What Took So Long? New York Has Many Reasons to Legalize Cannabis
Marijuana prohibition has created or compounded many social problems that legalization can help solve.
Governor Andrew Cuomo just announced that he's making New York weed legalization a priority in 2019. "Let's legalize the adult use of recreational marijuana once and for all," Governor Cuomo said in a speech detailing his plans for his first 100 days in office.
Not only are New Yorkers closer than ever to legal cannabis consumption, but legalization could help solve many of the Empire State's most daunting problems. Here's why Governor Cuomo and the majority of New Yorkers are pushing for weed legalization in what will be America's biggest recreational cannabis market.
New York City will be the largest legal weed market in the country.
Both West Coast chains and newer East Coast weed businesses want access to New York, America's third-largest economy, and New York City, the country's largest regional economy. And not only is New York City the biggest city in the U.S., but New Yorkers smoke the most weed in the world.
Brad Nattrass, CEO of agriculture technology firm urban-gro, explained, "Should this legislation pass, New York will be one of the largest recreational markets and will open the door for many commercial cultivators."
More specifically, New York's retail cannabis market size would be worth an estimated $3.1 billion, and New York City alone would be worth $1.1 billion, according to a report filed by New York City Comptroller Scott Stringer. As a result, cannabis growers, retailers and ancillary services are itching to move into this big, untapped market and pro-weed lobbying is over the past five years ranges in the millions.
Politicians and citizens alike want more NY tax revenue (without raising taxes).
A $3.1 billion a year market translates to a lot of tax revenue for the state. New York City alone would be looking at $336 million in annual tax revenue. And New York State would receive $436 million, per the Comptroller's report. According to Jessica Billingsley, CEO and Co-Founder of MJ Freeway, "Governor Cuomo's commitment to opening legal and regulated access to cannabis creates a billion dollar revenue stream that will directly impact lives of New Yorkers."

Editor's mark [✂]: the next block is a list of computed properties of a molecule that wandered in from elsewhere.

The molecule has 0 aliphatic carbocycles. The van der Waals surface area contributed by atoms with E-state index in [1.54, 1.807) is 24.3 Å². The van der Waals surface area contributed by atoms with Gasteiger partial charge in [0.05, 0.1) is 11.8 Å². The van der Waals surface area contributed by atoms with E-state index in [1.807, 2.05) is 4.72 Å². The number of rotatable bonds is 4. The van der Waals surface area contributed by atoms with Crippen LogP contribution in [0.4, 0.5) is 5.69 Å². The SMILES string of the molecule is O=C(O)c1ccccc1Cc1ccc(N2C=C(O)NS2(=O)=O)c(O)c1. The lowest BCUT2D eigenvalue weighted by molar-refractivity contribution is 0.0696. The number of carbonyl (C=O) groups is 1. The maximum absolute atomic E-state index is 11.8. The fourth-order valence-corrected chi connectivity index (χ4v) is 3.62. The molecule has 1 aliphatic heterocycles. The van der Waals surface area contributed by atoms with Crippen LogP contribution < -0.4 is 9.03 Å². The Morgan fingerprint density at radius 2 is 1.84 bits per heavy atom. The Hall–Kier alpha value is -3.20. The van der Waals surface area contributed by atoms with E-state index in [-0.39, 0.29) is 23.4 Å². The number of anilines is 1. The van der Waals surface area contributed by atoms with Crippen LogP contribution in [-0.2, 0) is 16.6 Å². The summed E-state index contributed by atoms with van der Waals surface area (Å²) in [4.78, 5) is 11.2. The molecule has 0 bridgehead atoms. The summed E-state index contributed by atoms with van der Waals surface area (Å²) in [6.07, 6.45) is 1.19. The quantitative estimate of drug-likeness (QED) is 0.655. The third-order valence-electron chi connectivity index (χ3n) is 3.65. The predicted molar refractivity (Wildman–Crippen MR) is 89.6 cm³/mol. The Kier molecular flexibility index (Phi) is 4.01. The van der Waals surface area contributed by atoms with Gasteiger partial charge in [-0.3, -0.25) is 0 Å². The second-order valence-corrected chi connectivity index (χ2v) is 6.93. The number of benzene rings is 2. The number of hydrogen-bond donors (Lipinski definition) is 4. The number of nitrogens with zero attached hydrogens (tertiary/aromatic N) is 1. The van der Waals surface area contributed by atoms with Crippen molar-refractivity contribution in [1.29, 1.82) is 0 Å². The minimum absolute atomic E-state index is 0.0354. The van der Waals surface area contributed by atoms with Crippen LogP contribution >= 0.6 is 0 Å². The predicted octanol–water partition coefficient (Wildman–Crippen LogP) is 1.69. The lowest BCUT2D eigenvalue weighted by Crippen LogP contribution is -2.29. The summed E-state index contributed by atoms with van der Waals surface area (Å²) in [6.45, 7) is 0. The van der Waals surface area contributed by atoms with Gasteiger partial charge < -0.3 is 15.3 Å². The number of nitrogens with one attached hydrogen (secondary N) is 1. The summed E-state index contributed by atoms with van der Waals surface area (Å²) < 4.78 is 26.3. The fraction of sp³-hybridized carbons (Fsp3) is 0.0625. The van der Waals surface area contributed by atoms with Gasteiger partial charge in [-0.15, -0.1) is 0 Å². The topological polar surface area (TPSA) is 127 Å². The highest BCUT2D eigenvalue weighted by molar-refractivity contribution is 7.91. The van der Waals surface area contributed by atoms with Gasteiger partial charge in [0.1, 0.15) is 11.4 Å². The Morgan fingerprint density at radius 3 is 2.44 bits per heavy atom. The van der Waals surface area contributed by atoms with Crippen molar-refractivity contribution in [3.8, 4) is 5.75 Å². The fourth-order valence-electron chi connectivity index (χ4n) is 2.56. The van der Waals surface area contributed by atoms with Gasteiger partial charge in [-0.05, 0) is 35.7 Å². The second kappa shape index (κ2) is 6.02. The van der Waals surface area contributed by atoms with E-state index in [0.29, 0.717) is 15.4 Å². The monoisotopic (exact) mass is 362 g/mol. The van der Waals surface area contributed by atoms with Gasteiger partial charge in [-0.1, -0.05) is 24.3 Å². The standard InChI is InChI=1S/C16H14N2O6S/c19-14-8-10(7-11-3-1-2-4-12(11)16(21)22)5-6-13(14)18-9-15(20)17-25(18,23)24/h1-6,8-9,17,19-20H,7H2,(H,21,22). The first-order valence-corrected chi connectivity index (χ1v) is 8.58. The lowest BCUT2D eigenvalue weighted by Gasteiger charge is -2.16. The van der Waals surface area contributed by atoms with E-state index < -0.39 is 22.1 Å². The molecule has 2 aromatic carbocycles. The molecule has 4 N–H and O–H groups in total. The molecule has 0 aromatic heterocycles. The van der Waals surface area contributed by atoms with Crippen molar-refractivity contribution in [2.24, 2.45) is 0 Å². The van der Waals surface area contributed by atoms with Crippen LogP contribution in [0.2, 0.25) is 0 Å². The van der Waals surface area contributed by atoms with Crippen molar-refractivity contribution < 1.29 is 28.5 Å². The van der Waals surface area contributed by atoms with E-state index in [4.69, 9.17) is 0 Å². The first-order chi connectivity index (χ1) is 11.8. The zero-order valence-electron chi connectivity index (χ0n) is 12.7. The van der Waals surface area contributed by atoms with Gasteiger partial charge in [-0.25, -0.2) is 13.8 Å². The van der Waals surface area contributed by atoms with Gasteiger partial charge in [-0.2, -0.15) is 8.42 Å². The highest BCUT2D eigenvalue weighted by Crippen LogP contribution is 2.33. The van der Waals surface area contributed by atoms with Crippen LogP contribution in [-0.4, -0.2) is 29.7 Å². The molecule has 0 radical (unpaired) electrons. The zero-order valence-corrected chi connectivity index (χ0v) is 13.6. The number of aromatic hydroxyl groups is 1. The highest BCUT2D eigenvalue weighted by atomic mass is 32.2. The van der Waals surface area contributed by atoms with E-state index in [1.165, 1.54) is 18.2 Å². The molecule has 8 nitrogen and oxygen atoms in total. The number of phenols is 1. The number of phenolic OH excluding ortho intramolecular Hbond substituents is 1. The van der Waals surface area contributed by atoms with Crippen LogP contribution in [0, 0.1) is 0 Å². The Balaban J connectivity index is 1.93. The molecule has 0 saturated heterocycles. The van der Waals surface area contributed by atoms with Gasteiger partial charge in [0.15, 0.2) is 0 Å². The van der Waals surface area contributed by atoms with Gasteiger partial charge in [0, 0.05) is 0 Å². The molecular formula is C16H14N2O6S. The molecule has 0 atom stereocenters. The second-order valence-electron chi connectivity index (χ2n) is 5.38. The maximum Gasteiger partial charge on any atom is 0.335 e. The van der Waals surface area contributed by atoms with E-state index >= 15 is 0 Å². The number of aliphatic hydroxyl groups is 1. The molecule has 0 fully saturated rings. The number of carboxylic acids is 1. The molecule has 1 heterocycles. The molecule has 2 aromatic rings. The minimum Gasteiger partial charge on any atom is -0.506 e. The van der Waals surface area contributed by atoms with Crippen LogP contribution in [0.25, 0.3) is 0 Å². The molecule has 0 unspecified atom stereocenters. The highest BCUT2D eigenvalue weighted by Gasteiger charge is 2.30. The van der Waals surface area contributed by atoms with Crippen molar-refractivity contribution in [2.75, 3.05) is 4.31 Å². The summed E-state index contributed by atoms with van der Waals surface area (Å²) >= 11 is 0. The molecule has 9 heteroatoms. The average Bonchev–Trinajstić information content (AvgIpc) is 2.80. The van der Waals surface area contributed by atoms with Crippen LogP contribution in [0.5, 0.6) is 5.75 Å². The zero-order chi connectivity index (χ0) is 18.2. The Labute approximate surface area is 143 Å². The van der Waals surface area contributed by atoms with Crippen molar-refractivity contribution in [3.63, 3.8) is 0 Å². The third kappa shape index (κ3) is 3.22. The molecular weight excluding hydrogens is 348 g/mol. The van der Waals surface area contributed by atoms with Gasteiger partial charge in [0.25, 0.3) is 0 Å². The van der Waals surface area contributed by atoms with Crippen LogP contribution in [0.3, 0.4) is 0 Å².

Potential tax revenue is so significant that recreational cannabis could be a means to fund New York City's estimated $4 billion Metropolitan Transportation Authority (MTA) renovation project. Notable supporters include Senate Majority Leader Andrea Stewart-Cousins who sees legalization as one of a few potential solutions to solve the MTA's budget crisis, as opposed to less popular options like congestion pricing.
The majority of New York residents support legalization.
"Marijuana legalization is much more popular among voters than nearly any politician," explained Josh Rosen, CEO of 4Front, a brand development company in the cannabis space. According to a Quinnipiac University poll, 63 percent of New York State and City voters are in favor of legalizing possession of small amounts of cannabis for personal use.
New York City is under scrutiny for racial disparities in weed possession arrests.
Numerous reports have found that though people of different ethnicities consume the same amount of cannabis, there are unignorable racial disparities in weed-related arrests. In New York City, 87 percent of people arrested for weed possession were Hispanic or Black. Following public outcry, there is increasing momentum to stop racially biased policing and expunge convictions.
Assembly Speaker Carl Heastie has advocated for clearing marijuana-related convictions as part of legalization. Governor Cuomo has also cited the "debilitating criminal stigma" associated with weed-related convictions.